They slept, fed, laughed, cried and crawled around the floor, almost uninterested in what was going on around them.
That wasn’t the case for the adults in the room.
Nearly 90 moms, moms-to-be, dads, grandmothers and professionals who work with moms and babies gathered in the ballroom at the Greenwood Inn and Suites on Monday to hear from Dr. Jack Newman.
Newman is a pediatrician and breastfeeding expert who works at the Newman Breastfeeding Clinic and Institute in Toronto. His website, www.breastfeedinginc.ca, and publications have helped many mothers find the answers to their breastfeeding questions and alleviate some of their concerns.
Newman’s visit to the city was organized by the Baby-Friendly Council of Newfoundland and Labrador with assistance locally by the Bay of Islands Organization for Breastfeeding Support. In addition to the public session, Newman also conducted a session for health-care professionals.
As her eight-and-a-half-month-old son Zachary slept in a baby carrier, Sian French kept a constant bouncing motion so as not to wake him. She was familiar with Newman and his thoughts on breastfeeding before the session and credits what she’s learned through his website and the support she’s gotten locally with making her breastfeeding experience a positive one.
“When I was first pregnant a friend of mine recommended Dr. Jack Newman’s website,” she said.
“I’d read lots about pregnancy but very little about breastfeeding and I found his website really helpful to know how you could tell if your baby was getting lots of good milk.”
She said to bring such a resource as Newman to Corner Brook to support breastfeeding moms is commendable.
Renee Andrews’ eight-day-old son, Charlie House, was perhaps the youngest audience member.
“I just wanted to make sure that we were informed,” she said of her reason for attending the session.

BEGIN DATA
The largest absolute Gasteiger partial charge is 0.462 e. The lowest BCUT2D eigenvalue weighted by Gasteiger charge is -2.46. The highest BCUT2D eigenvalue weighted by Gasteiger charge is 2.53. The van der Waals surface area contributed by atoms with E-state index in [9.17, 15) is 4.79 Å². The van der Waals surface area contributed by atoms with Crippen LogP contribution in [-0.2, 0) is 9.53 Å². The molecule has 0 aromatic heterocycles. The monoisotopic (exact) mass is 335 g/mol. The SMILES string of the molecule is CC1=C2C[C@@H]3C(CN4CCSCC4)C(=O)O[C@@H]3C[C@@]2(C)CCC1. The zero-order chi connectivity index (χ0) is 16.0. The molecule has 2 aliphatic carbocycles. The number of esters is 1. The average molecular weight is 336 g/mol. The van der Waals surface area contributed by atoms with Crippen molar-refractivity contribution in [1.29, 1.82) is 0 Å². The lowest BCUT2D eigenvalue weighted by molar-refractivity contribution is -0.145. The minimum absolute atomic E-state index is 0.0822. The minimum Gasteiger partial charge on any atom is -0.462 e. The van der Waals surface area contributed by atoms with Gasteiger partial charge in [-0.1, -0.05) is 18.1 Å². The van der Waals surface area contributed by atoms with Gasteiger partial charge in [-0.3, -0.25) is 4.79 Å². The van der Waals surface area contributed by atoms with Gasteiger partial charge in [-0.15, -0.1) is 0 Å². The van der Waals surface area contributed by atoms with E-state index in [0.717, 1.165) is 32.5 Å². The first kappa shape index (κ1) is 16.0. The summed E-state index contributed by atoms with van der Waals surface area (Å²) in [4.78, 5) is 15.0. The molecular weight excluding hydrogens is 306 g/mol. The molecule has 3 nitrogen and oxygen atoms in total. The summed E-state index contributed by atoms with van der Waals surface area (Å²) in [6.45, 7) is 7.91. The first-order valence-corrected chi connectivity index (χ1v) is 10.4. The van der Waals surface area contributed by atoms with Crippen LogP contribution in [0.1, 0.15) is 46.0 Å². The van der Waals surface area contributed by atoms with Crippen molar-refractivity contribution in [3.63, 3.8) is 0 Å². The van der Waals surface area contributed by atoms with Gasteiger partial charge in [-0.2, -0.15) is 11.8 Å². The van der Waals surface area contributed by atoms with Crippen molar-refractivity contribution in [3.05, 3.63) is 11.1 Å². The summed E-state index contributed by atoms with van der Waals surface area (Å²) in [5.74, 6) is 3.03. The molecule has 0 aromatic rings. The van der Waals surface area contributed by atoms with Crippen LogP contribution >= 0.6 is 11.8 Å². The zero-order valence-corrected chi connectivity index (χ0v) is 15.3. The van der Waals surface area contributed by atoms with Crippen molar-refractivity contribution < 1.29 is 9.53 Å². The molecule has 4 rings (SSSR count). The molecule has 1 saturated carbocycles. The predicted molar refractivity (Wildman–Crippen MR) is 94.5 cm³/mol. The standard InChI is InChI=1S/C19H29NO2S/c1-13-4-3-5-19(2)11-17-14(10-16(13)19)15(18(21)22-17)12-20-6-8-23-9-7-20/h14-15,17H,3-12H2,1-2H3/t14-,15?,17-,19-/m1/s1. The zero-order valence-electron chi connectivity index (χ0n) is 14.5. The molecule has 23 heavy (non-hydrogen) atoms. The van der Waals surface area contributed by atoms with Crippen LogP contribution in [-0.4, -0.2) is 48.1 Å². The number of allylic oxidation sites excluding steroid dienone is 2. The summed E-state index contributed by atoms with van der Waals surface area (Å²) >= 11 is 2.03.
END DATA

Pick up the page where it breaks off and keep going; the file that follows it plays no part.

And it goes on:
“I heard that Jack was amazing and that I was going to hear the right information.”
Andrews asked Newman about switching back and forth between bottle and breast. He told her, regardless of it was going to be breast milk in the bottle to try to bring her son to the breast at all times.
Like many moms, she also wondered how to tell if her son was getting enough. Newman said babies will stop feeding when they’ve had enough.
Andrews said her breastfeeding experience has been good so far, with the only real struggle coming in the first day.
“He’s been latching so good for us that he’s been making it really easy on mom,” she said.
Jacenta Hudson’s first experience with breastfeeding didn’t go as she would have liked. At four-and-half months pregnant, she’s hoping things will be different this time around.
Her sixteen-month-old daughter Evelyn was lip and tongue tied as an infant and this prevented her from breastfeeding. Hudson first pumped and bottle fed Evelyn for almost three months before switching her to formula.
With no resources in the province, Hudson said, after much research her family chose to travel to New York to have Evelyn’s issues corrected. She said the information on Newman’s website actually helped in making that decision.
She used the site to compare the response she was getting from local physicians to Newman’s, saying she found them “very different.”
Without the site, Hudson said she would never have known there were other options.
“I would have taken the local opinion and I wouldn’t have gone any further,” said the Pasadena resident, who is concerned her second child may also be lip tied and tongue tied.
“We wanted to know from the get-go if we could avoid going to formula. If I could recognize the signs sooner and with the lack of local resources, I’m prepared this time that if I have to seek help outside of the western region then I will.”
Newman talked to the group for just over an hour before taking time to answer their questions
“Many mothers are getting a lot of information which is confusing about breastfeeding and therefore they want real, correct information which I believe I’m giving them,” he said following the presentation.
His message for moms was “that breastfeeding should work, the vast majority of times, and that if you’re having trouble, get help and get help early.”
Five breastfeeding myths debunked
1. Many women do not produce enough milk. Truth: The vast majority of women produce more than enough milk. Indeed, an overabundance of milk is common.
2. It is normal for breastfeeding to hurt. Truth: Though some tenderness during the first few days is relatively common, this should be a temporary situation that lasts only a few days.
3. A breastfeeding baby needs extra water in hot weather. Truth: Breastmilk contains all the water a baby needs.
4. Pumping is a good way of knowing how much milk the mother has. Truth: The baby who breastfeeds well can get much more milk than his mother can pump.
5. Modern formulas are almost the same as breastmilk. Truth: Formulas contain no antibodies, no living cells, no enzymes, no hormones. They contain much more aluminum, manganese, cadmium, lead and iron than breastmilk.
Source: Newman Breastfeeding Clinic and Institute